Why Larry Summers’ Withdrawal Is So Important

President Obama failed quietly over the weekend, and it’s important to understand why.

His failure had both everything, and nothing, to do with Syria. The withdrawal of Larry Summers as a prospective candidate to head the Fed is indicative of a number of things.

One, that the President’s persuasive powers, which were so obviously unsuccessful in persuading a skeptical American public and Congress to support the military strike in Syria, were equally unsuccessful in this regard–the President failed to build broad-based support in Congress, and particularly in the Senate, for Larry Summers as a candidate to succeed Ben Bernanke as the head of the Fed.

With the announcement, on Friday, of Jon Tester’s opposition to Summers–Tester is a leading member of the banking committee–it became clear that Summers would not be able to get the votes needed to make it out of the committee, much less get approval from the Senate.

Moreover, with 33 Democratic Senators on record supporting Janet Yellen’s candidacy, it is also clear that the Summers defeat speaks to the ascendancy of the Democratic left, and of those who want more aggressive government intervention and stimulus than either President Obama or Larry Summers appeared to want.

Indeed, Summers, who had been a prime supporter of the disaggregation of investment and commercial banking in the late 90s through the repeal of the Glass Steagall Act, became a symbol of everything that the left and the Democratic party opposes.

Additionally, he provided an opportunity for frustrated Democratic senators who feel that they have been ignored by the White House to express their opposition to the Obama policies that have, at the very least, been less than successful, and certainly, have not been fully responsive to these Senators’ or their constituents’ wishes.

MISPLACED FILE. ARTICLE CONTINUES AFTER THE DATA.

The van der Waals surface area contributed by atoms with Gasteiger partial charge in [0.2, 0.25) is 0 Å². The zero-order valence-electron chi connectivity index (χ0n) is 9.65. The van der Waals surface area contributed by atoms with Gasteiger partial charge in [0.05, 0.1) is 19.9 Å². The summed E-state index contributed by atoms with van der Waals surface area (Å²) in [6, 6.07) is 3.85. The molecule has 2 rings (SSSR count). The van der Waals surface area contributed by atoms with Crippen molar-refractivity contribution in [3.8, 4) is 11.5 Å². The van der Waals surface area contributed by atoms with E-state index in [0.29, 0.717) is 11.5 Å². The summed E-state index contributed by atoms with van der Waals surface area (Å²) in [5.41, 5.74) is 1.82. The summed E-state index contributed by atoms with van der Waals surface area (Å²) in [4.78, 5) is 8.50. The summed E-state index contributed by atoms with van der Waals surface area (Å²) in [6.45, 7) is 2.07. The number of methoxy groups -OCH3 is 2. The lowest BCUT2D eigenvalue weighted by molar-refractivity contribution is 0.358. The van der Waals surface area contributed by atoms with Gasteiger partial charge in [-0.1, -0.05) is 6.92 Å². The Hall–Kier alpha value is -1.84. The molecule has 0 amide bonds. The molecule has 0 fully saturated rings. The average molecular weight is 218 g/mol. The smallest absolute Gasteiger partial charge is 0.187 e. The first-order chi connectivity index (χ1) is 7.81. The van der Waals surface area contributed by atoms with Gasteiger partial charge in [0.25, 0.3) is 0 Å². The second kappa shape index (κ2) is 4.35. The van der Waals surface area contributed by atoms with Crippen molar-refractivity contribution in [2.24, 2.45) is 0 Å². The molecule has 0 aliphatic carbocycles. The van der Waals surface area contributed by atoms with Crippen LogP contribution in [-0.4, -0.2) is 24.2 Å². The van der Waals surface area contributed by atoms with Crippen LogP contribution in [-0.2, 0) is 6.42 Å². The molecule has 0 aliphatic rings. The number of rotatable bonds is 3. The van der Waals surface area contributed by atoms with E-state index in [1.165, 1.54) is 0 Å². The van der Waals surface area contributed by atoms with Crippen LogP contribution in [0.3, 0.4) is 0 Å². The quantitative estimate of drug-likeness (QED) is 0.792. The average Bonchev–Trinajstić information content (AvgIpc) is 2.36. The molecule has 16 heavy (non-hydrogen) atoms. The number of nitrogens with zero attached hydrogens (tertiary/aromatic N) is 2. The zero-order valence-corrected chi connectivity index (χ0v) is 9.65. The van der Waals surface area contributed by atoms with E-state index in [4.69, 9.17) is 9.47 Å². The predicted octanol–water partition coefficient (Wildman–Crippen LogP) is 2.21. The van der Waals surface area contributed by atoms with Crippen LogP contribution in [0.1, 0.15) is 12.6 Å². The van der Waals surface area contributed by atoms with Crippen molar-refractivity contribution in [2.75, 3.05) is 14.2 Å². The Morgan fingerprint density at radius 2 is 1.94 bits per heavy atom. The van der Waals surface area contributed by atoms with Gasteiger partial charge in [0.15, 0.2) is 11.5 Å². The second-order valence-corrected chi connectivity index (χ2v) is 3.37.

Larry Summers’ nomination also failed to win broad bipartisan support because despite what everyone might think of Summers, he was an aggressive and early supporter of the near-billion dollar stimulus, earning him the everlasting enmity of Republicans both in Congress, and in the country at large.

So Summers, the former President of Harvard, will have to go back to what he is increasingly well-suited for: being a wise man, a commentator, an advisor to leading financial institutions, and one of America’s preeminent spokesmen on fiscal matters.

More generally, the growing and vociferous opposition to Summers speaks to the ongoing problem that the President will have in winning support for an attack on Syria, should the agreement with the Russians and the Syrians to degrade and destroy the Syrian chemical weapons arsenal fail.

Put another way, there is no support for a strike, and the Russians have made it clear that they will, in particular, continue to oppose any efforts in the Security Council to support a strike.

There is no reason to believe that Congress will be any more willing to support the President now than they were a week ago. In fact, if the polls and the withdrawal of Larry Summers are any guide, they will be less likely.

Read more at Forbes.com